Bridging the gaps: atomic simulation of macromolecular environment brings together protein docking, interaction kinetics and the crowding effects
© Li et al; licensee BioMed Central Ltd. 2010
Published: 07 December 2010
Cellular structures and functions rely on a complex network of regulated protein interactions, which are further based on complex molecular binding mechanisms. Three key questions are usually asked: a) how does a protein find its partner, b) at what rate do they interact and c) how they achieve the previous 2 goals in vivo. While these questions are usually studied in isolation, we believe that unique observations will be made by carrying out holistic investigation of the three problems under one roof, bringing together molecular docking, interaction kinetics and macromolecular crowding.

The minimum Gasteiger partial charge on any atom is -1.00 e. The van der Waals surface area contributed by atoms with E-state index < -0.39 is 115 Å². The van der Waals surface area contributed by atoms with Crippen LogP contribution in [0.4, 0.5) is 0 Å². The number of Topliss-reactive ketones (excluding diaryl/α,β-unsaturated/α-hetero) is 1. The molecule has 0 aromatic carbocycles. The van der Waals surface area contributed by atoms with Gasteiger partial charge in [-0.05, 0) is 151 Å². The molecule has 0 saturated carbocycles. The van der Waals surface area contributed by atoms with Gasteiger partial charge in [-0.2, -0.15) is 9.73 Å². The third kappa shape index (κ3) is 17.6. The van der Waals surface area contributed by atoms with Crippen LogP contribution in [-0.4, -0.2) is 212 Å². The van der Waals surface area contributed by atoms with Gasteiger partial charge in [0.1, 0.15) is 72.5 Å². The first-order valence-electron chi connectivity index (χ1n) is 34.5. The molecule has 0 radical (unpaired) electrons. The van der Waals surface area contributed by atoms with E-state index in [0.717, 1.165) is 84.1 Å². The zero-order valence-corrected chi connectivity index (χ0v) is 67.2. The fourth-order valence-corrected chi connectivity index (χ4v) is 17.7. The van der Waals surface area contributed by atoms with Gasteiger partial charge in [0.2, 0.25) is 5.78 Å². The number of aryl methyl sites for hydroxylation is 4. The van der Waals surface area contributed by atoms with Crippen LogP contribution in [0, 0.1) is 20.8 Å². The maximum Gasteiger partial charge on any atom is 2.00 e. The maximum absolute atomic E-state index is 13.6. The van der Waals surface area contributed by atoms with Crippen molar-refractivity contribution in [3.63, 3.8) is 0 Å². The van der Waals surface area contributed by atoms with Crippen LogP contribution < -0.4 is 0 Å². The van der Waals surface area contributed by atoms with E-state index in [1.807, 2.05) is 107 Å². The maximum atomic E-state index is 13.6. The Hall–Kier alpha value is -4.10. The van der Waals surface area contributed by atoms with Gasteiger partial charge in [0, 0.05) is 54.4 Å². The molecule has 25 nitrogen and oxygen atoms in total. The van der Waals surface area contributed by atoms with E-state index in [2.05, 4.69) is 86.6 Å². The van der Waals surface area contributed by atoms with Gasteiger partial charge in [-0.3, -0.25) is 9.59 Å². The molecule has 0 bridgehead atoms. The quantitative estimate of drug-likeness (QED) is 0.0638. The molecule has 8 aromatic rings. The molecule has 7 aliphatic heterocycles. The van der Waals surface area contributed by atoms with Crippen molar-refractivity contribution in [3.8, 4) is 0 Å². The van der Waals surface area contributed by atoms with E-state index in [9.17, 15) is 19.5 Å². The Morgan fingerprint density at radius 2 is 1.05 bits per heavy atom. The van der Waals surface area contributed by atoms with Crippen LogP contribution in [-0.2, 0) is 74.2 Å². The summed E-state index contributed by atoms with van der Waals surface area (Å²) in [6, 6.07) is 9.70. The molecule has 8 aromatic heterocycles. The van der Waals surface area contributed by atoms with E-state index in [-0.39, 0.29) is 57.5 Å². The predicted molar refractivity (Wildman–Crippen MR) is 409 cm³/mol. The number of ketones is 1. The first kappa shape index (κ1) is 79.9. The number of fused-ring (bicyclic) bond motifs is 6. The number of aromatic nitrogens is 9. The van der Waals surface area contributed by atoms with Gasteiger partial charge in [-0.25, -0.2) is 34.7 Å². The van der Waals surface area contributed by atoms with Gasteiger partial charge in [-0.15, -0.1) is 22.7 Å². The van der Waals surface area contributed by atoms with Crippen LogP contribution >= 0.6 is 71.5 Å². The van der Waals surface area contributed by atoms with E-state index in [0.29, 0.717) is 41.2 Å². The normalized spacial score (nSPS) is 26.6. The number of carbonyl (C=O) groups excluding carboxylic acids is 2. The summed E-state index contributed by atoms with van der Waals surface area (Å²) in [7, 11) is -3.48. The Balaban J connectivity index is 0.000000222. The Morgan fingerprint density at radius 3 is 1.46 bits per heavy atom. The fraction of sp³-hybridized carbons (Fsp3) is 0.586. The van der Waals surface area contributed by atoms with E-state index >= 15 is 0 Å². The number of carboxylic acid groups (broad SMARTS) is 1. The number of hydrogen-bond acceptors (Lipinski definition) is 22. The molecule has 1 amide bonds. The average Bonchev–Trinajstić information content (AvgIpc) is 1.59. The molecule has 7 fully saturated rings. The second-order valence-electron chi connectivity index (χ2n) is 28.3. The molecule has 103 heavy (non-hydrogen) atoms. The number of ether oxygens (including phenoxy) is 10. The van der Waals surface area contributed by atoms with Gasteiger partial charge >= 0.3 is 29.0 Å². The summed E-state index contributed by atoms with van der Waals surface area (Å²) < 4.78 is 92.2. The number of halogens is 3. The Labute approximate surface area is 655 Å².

Our simulation effectively bridges the gap between structural studies of individual macromolecular complexes and their kinetic behaviour in a physiologically crowded condition. Potentially, this offers further connection to systemic approaches of studying regulatory network kinetics, as well as the enhancement of our ability to probe, manipulate and engineer molecular interactions in a simulated, but more realistic cellular environment.
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